Thomas' Big Storybook

Book review by
Patricia Tauzer, Common Sense Media
Thomas' Big Storybook Book Poster Image
Collected adventures full of lessons and products.

Parents say

age 3+
Based on 1 review

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A lot or a little?

The parents' guide to what's in this book.

Positive Messages

Hard work and good manners are valued. However, sexism abounds, as all of the engines are male and only a couple of minor cars have female names.

Violence & Scariness

No real violence, but quite a bit of cartoon teasing and petty competition amongst the various train characters.


Some trains are called liars and told to "shut up." Others are called stupid or silly.

What parents need to know

Parents need to know that nothing really objectionable as far as sex or violence is presented in these stories, which are more lessons than well-developed narratives. Some of the lessons are heavy-handed. The trains don't always speak to each other in an admirable way, and it's a shame that there aren't more female characters. This series also quite visibly promotes Thomas the Train products.

User Reviews

  • Parents say
  • Kids say
Parent of a 6, 15, and 16-year-old Written byghostfacekillah April 17, 2011
My kids loved that show

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What's the story?

Each of the 24 different stories in this book tells a tale starring either Thomas or the various engines who are his friends or work mates. The engines have adventures around the train yard and out on the tracks around the Island of Sodor that teach them lessons.

For example, Thomas learns that he doesn't have to tease to feel important and that he'll do a better job if he's patient; Henry learns that he needs to keep doing his job even though the rain might hurt his paint; James learns that looks aren't everything. All of the engines learn that it's important to work hard at the jobs they're given and to get along with one another.

Is it any good?

Thomas and his friends learn valuable lessons during their many adventures in this exciting "big storybook," which gathers 24 stories into one collection. Thomas first-timers may find the stories confusing and disjointed. Also, girls will have a harder time relating, since all of the engines are male; the two coaches that Thomas pulls -- Anna and Clarabel, who "run happily behind" him -- are the only female characters in the entire book.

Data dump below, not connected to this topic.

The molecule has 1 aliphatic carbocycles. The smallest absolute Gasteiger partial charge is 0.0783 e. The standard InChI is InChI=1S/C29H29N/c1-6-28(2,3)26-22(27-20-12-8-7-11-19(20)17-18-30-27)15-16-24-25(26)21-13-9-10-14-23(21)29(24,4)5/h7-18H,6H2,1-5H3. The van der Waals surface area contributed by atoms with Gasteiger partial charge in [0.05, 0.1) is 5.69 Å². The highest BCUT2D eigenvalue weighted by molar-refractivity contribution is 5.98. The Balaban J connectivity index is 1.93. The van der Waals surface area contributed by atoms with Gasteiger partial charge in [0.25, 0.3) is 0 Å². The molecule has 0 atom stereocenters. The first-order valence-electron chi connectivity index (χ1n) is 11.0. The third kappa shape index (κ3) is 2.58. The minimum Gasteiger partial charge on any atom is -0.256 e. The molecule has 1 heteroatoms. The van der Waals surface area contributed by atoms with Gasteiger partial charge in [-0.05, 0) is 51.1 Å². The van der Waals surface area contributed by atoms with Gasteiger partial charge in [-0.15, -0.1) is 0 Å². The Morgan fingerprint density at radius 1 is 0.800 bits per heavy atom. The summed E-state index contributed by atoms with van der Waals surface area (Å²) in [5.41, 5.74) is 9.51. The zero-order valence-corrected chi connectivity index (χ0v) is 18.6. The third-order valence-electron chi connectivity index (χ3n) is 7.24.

That said, some of the language is clever, especially the repetitive phrasing that sounds like the chugging of a train. Every page is illustrated with photographs of model railroad scenes, which are intriguing and complex and give readers lots to look at. Of course, all of these engines, coaches, buses, cars, and other paraphernalia are available for purchase. No one can argue that the obvious lessons are positive, but readers should be conscious of the sexism and commercialism throughout.

Talk to your kids about ...

  • Families can talk about the lessons Thomas and his fellow trains learn, the arguments they have, and the tricks they play on one another. They can also talk about the types of trains and parts of locomotives, as well as the kinds of jobs people do on trains. Kids and parents will learn quite a bit of train vocabulary, such as "couplers," "turntables," and "buffers." Families might want to visit a railroad museum, ride on a real train, or start building a model train collection.

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